• PerfectCr
            • 14 years ago

            Shintel strikes again!

            • crabjokeman
            • 14 years ago

            Ok, you don’t like the guy. We get it.

            • PerfectCr
            • 14 years ago

            CrabMan strikes again!

            • Saribro
            • 14 years ago

            At 100fps like below, even your exampleCPU can waste 25000 cycles waiting for the PPU and still only drop to 99fps.

            Why are you in such a hurry to make up your mind on the PPU on such little amount of data anyway?

          • Saribro
          • 14 years ago

          Even at 100fps, the PCI-bus would’ve done 300.000 clocks per frame. Additionally, no CPU has the PCI-E bus directly attached, so the data would still have to pass multiple clock-boundaries (PCI-E -> chipset -> chipset to cpu-bus -> cpu-bus to core) and thus take a latency hit. Also, PCI-E traffic takes a latency hit in the serial<->parallel conversion and packetising parts of the interface. And on top of that, the PPU is not running at 2.5Ghz, and the data doesn’t pass through the PPU in 1 cycle. To finish, I didn’t hear anyone complaining about latency with the 66Mhz AGP clock.
          In conclusion, I find the clockspeed argument to be total bogus because the pure clockspeed-related latency falls deeply into the margin of error. It does leave the bandwidth question, which I do find important, but there’s absolutely no data on that yet, unfortunatly. Also, I don’t think there is any data on how much the whole physics-processing can benefit from on-card memory, so other improvements may be added to the 128MB GDDR3 configuration the cards have now.

            • Shintai
            • 14 years ago

            Read what I wrote about the datapath. AGP is not an issue and never had been. GFX is a oneway trip, the CPU sends information to the graphics card and dont want anything back that its dependent on. All the graphic cards result are dumped to the screen and therefor in no way to be returned. And the latency here is for a human to monitor, not a CPU.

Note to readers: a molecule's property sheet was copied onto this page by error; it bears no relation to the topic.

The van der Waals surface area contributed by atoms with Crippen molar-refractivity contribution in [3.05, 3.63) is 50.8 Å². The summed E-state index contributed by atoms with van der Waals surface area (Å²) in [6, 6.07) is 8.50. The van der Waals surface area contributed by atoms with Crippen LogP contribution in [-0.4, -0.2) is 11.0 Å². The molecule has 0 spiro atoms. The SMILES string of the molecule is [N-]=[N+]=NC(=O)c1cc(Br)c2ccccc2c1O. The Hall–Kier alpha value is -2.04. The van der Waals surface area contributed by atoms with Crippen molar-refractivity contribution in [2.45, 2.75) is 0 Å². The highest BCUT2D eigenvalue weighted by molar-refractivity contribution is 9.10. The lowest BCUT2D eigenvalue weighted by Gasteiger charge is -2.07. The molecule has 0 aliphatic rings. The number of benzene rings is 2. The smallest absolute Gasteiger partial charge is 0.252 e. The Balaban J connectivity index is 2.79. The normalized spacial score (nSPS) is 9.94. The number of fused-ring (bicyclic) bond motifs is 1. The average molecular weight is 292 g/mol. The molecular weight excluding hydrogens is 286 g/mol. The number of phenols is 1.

So, your AGP statement is bogus 😉

            If you want physics to be non interactive that AI and user threads etc doesn´t have to be updated with, sure.

        • Ryszard
        • 14 years ago

        Some developer/bringup boards have both PCIc and PCIe interfaces where you just flip the board around. Not 100% sure the PCIe interface is usable on all mainboards though, given the early nature of those samples.

        I think they’re up against bus latency on that interconnect, too, aggrevating the problem of getting data onto and off of the board in a timely manner.

        Great post.

    • PRIME1
    • 14 years ago

    I really don’t want to buy a separate card for physics acceleration.

    I would much prefer an API that uses the GPU or CPU. Even if it required a dual core CPU or SLI that would be better than a $250 card that only works in a few games.

      • muntjac
      • 14 years ago

      I agree. Why not just write physics code for a second CPU core. They’re definately going to be more popular than a $300 addon card that only works for a few games.

        • sigher
        • 14 years ago

        Their rationale for a seperate card is that:
        a) a CPU isn’t as good at matrix calculation, worse by several maginitudes
        b) that it requires 2way fast and dedicated ram to store and alter the data.

        Until now that made sense to me, but now that we hear real life results I’m starting to think that yes a dual core could do it.
        Still, this first game isn’t a good testbed for the capabilities, nor is their ‘partly done’ api going to show what is possible I guess.

      • Beer Moon
      • 14 years ago

      By this logic, then why buy a separate card for graphics? You can just get 2 CPU cores and do software emulation! Problem solved!!

      Emulating a graphics card on your CPU is about as fast as having a graphics card, right?

      I agree that there’s nothing out there now to make you need a PPU, but by the time there are, you can bet an entry level PPU won’t cost you $300. More like $100. Maybe less.

    • Hattig
    • 14 years ago

    “They argue Ageia’s API is only used for eye candy-type particle effects and only on the game’s PPU-accelerated code path. ”

    Chicken and Egg. Who will buy a game that requires a PPU for gameplay until lots of people have PPUs?

    However I remember reading that Ageia’s API allowed for real-world physics, i.e., physics that actually affect the gameplay and world, whilst the Havok API only does eye candy effects. If this is the case, then the above quote is quite laughable.

    I still think that Agiea will be the S3 Virge of the physics world in the end, i.e., too early, won’t be very big…

      • eloj
      • 14 years ago

      Of course either API allows for “real-world physics”. Eye-candy only or not is up to how they’re ./[